According to the Center on Budget and Policy Priorities, 44 states and the District of Columbia project budget shortfalls for FY 2012, which begins in most states on July 1, 2011.[17] Because, the ACA limits states’ ability to reduce eligibility between date of enactment and the date that exchanges are operational,[18] states will seek other means to lower Medicaid costs, including eliminating or reducing coverage of optional Medicaid benefits, reducing provider payments, or taking other action in the short-term. In a letter to Governors, Secretary Sebelius indicated that she would continue to explore her authority, if any, to waive the maintenance of effort requirement in the ACA.[19] In addition, her letter included a document outlining existing flexibility that states have under current law to reduce Medicaid costs.[20] In light of the fact that the Secretary’s letter highlighted benefit reductions and cost sharing increases as potential cost-saving options, several questions arise:

  • How will states change coverage for existing Medicaid populations?
  • If benefit reductions are considered, which are most likely to be cut or reduced?
  • To what extent will states move to increase cost-sharing?
  • Will states seek to reduce costs by enrolling more beneficiaries in benchmark benefit packages in the short-term?
  • In light of changes to the benchmark benefit package (i.e., required coverage of essential benefits beginning in 2014), will states seek to enroll a higher percentage of enrollees in benchmark plans?
  • Rather than limiting cost-containment efforts to cutting categories of optional services, what additional tools are available to states to reduce benefits costs? Reports from states indicate that states are considering placing dollar caps on mandatory benefits such as hospitalization, and limit the number of Medicaid-reimbursed visits to other providers and services such as X-ray services and physicians’ office visits.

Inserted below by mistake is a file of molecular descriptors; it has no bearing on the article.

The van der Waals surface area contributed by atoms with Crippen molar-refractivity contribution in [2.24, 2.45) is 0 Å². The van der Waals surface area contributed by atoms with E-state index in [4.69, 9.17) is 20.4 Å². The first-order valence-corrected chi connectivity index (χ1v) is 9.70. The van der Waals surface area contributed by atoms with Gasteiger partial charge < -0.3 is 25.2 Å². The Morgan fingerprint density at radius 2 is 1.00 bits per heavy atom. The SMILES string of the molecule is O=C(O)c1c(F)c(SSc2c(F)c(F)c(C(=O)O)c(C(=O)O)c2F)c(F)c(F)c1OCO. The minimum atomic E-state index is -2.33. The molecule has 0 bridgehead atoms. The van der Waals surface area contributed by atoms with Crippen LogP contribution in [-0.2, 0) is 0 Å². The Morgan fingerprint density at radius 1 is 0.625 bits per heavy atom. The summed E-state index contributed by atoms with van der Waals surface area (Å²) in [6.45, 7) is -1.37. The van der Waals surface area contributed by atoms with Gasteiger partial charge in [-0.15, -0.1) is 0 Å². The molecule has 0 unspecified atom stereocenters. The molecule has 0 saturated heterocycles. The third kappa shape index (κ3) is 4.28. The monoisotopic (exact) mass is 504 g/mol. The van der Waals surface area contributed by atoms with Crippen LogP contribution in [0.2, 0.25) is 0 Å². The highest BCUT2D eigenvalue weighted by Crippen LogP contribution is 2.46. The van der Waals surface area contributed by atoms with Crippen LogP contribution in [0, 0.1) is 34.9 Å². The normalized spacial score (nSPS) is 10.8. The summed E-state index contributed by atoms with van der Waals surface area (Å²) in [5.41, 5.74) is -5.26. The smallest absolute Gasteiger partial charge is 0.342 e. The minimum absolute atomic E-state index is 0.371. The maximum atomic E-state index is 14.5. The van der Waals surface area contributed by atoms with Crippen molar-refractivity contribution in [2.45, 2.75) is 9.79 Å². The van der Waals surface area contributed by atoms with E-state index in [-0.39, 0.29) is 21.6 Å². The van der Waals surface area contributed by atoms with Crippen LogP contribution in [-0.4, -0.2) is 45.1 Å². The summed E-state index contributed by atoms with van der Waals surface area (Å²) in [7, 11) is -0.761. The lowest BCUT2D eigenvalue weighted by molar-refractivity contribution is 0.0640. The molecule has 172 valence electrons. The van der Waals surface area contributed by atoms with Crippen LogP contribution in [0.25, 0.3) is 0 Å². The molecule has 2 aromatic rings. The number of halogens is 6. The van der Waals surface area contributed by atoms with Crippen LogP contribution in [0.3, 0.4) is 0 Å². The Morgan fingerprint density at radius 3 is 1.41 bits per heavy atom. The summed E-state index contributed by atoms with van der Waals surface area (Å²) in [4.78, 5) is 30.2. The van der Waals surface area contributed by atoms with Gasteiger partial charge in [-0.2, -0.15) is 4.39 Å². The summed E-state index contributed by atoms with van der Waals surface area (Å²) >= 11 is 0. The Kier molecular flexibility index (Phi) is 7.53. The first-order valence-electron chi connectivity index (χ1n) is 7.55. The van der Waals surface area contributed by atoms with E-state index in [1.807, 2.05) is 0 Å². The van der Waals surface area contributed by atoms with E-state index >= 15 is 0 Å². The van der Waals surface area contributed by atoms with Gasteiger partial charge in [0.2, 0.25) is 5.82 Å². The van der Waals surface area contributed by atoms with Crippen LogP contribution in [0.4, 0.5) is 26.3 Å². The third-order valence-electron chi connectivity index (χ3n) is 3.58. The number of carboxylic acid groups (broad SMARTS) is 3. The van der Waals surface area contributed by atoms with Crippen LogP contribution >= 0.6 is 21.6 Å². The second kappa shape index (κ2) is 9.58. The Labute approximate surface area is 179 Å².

• Will states see new options to cover preventive services and immunizations for adults, as well as smoking cessation for pregnant women as an investment that will reduce long-term Medicaid costs and adopt these new options, despite budget problems? Will 1 percentage point in state matching funds provide additional incentive to states to adopt?

Agency and Related Action

On July 2, 2010, the Director for the CMS Center for Medicaid, CHIP and Survey & Certification issued a letter to State Medicaid Directors providing guidance on section 2303, the state eligibility option for family planning services. In the guidance, the agency clarified which services would be considered direct family planning services, eligible for the 90 percent Medicaid match rate (FMAP) and those services that are considered family planning-related services, for which states will be reimbursed at the states’ regular FMAP. The letter provided guidance to states that were covering this category of eligibility under Section 1115 waivers on how to convert the waivers over to state plan options. In addition, the guidance address the new ACA provisions related to benchmark plans that were effective on March 23, 2010.

Authorized Funding Levels

This change addresses individual entitlements and thus does not specify an aggregate amount of spending.


[1] For a full discussion of Medicaid mandatory and optional services, see “Medicaid: an Overview of Spending on ‘Mandatory’ v. ‘Optional’ Populations and Services,” Kaiser Commission on Medicaid and the Uninsured, June 2005. Available online at: http://www.kff.org/medicaid/loader.cfm?url=/commonspot/security/getfile.cfm&PageID=13767. Accessed February 24, 2011.
[2] Id. at 5.
[3] States may offer more limited services to beneficiaries who are “medically needy” and “spend down” to state eligibility levels.
[4] “The Role of 1115 Waivers in Medicaid and CHIP: Looking Back and Forward,” Kaiser Commission on Medicaid and the Uninsured. March 2009. Available online at http://www.kff.org/medicaid/7874.cfm. Accessed February 24, 2011.
[5] Center for Medicare and Medicaid Services, State Medicaid Director Letter #06-008, March 31, 2006. Available online at: https://www.cms.gov/SMDL/SMD/itemdetail.asp?filterType=none&filterByDID=0&sortByDID=1&sortOrder=descending&itemID=CMS061257&intNumPerPage=10. Accessed November 18, 2010.